Umbutu - or, 'How Goes It With The Children?'
Last week’s exceptional Cabaret performances have caused me to once again think broadly about both the purpose of education and the manner in which we prepare pupils for life after School.
A few years ago I had the pleasure of listening to teacher, writer and passionate educationalist John Abbott speaking about the place of education in the 21st Century.
In his excellent book Overschooled But Undereducated, Abbott outlines the importance of developing education systems which support the learning of adolescents by harnessing their creativity - something which is imperative when developing young people into the employees of tomorrow.
It is this concept of harnessing creativity which is of genuine importance to me, as is the notion of honing a given girl or boy's skills to ensure they are well-prepared for their chosen future.
While growing up in South Africa, I became very familiar with a traditional greeting – ‘Umbutu’ which translated means, ‘How goes it with the children?’
This is a question not simply about ‘How are you?’ of ‘How are the kids?’ It is deeper and more profound, as it is an inquiry into how prepared the next generation is to take over from us as elders.
It goes without saying that today's children will be mankind's next leaders, and 'umbutu' is therefore a question about many things, not least resourcefulness and adaptability. In traditional tribes, the need to know that your livelihood and culture is going to be well looked-after is a matter of collective survival. As such, the idea of ‘umbutu’ is crucial.
John Abbott has explored this idea at length, having himself spent time in Africa. His experiences influenced his ideas about how to build effective education systems, and one of the points made in his address when I saw him speak was that too often those who excel in school often fail in later life.
Many peak early, do not deliver on their 'early promise' - and yet significant numbers who struggle in school pleasingly surprise us once they move into adulthood.
“It’s an uncommonly puzzling thing,” as Mr Tulliver rightly points out when speculating on how children’s thinking develops in George Eliot's classic novel Mill on the Floss.
It is important for us to consider whether the education system as a whole is driving schools to treat children like battery hens rather than free-range chickens. We must also guard against such notions in Upper Dicker and continue to promote, with pride, Bede's focus on the individual and their choices.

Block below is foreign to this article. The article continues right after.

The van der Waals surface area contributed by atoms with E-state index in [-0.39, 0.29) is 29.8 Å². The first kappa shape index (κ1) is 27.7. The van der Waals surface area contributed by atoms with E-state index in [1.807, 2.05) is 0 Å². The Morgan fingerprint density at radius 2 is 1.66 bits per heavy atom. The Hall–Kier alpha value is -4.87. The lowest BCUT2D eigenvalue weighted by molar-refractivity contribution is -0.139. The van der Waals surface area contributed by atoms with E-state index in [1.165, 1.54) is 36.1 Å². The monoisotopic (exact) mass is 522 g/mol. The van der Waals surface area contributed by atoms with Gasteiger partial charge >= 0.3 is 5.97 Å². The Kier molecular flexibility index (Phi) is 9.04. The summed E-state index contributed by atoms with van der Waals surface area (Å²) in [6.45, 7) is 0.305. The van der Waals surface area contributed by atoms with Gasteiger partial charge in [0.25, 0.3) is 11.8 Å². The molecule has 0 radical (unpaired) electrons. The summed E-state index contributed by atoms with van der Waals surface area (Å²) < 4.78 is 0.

The well-known quote from Confucius, dating back to 2,500BC, illustrates this point: ‘Tell me and I forget; show me and I remember; let me do and I understand.’
This ancient and seminal idea neatly summarises the dilemma faced by modern schools. It is far more economical to tell somebody something than it is to show them, and it takes even more time and resource to enable them discover that thing for themselves.
It is in the best interests of the pupils within our school that they are given opportunities to discover for themselves, and I would go so far as to say that we have a duty to enable them to 'do.'
I say this as all of our budding Bedians will soon be heading into a very complex society where every adult is challenged to consider how to tackle a significant number of issues, from global warming to populations that are out of control, pressures within the world economy to shortages of fundamental necessities such as water and food.
They will have much more to think about and contend with than we did at their age, but unfortunately society has, on the whole, allowed itself to become too dependent on telling them what it thinks they should know rather than giving them a range of challenges to work out the answers for themselves.
With a risk of over-quoting, I am often drawn to the words of John Milton, writing some 400 years ago, who said that ‘a complete and generous education (should) fit a person to perform justly, skilfully and magnanimously (in private as well as in public affairs).’
In summary then, long may our school prepare young people to grow up to perform justly, skilfully and magnanimously - to stand up for what they believe is right and have the courage to not simply follow the herd.